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Spotted Fritillary - Melitaea didyma

Phylum: Arthropoda - Class: Insecta - Order: Lepidoptera - Family: Nymphalidae

Spotted Fritillary butterfly, Melitaea didyma

The Spotted Fritillary is very variable in colouring. Its wingspan is 3.5 to 5cm, females being slightly larger than males and having stouter bodies.

Underside of wings of Spotted Fritillary butterfly

Distribution

Not known to occur naturally in Britain (although just a few specimens, almost certainly introductions, have been recorded), the Spotted Fritillary is native to most of central and southern Europe including Portugal, Spain, France and italy as well as the Middle East and much of central Asia.

Caterpillar of the Spotted Fritillary

Description

Male Spotted Fritillaries are usually a bold orange-red colour, but sometimes they are nearer to brick red. The females, while generally paler than the males, are particularly variable in coloration and are often suffused greyish and more heavily marked than the males. The underside of the wings is a chequered pattern of pale yellow and pale orange. The caterpillar is equally colourful.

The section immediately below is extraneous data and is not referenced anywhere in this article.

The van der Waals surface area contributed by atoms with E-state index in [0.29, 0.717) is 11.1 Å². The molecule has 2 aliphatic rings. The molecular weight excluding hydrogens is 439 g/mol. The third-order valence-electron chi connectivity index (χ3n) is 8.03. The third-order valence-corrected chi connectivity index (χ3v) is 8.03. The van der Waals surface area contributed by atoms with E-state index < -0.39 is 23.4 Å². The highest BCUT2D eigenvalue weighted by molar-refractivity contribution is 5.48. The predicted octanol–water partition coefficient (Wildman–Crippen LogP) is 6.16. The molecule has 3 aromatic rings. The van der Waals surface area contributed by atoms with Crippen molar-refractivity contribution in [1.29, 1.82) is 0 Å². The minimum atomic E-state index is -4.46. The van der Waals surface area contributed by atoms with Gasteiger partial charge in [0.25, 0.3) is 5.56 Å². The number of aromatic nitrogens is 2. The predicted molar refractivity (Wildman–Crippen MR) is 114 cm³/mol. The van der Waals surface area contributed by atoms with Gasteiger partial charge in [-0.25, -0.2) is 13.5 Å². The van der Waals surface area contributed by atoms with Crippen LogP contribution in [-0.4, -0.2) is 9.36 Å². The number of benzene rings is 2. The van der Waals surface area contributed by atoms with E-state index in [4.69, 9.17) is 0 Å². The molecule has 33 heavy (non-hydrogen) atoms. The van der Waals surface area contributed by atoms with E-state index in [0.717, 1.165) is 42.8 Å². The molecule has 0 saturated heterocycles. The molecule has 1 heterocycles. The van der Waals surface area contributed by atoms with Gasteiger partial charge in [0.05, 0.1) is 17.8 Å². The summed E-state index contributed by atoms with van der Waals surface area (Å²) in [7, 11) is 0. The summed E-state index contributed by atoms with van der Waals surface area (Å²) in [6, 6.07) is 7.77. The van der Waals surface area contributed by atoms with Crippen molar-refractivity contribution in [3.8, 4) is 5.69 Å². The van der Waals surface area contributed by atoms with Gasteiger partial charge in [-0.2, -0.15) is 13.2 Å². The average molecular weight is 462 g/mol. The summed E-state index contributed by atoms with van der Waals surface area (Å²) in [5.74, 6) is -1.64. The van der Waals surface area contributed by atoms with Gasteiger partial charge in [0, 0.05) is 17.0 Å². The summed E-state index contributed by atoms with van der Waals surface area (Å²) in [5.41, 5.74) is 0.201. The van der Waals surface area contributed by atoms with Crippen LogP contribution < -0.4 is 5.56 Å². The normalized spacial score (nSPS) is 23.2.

Lifecycle

The primary larval foodplants of the Spotted Fritillary are very varied and include several Linaria and Veronica species as well as Foxgloves Digitalis purpurea.

Caterpillar of Melitaea didyma entering pupal stage

The Spotted Fritillary larva shown above is just entering the pupal stage and below is the same specimen in pupation.

Spotted Fritillary pupa

There are two or three broods of Spotted Fritillaries per year, depending on altitude, and so adults can usually be seen in flight from April right through to September. The final brood overwinters communally as small larvae (caterpillars), and overwintered caterpillars disperse from their communal nest in springtime and feed voraciously before pupating.

Females lay their eggs on the undersides of leaves of the plant families Plantaginaceae and Scrophulariaceae, and the eggs hatch in typically 15 days.

Paired Spotted Fritillaries, France

Acknowledgements

This page includes pictures kindly contributed by Steve Jelf.

Studying butterflies and moths...


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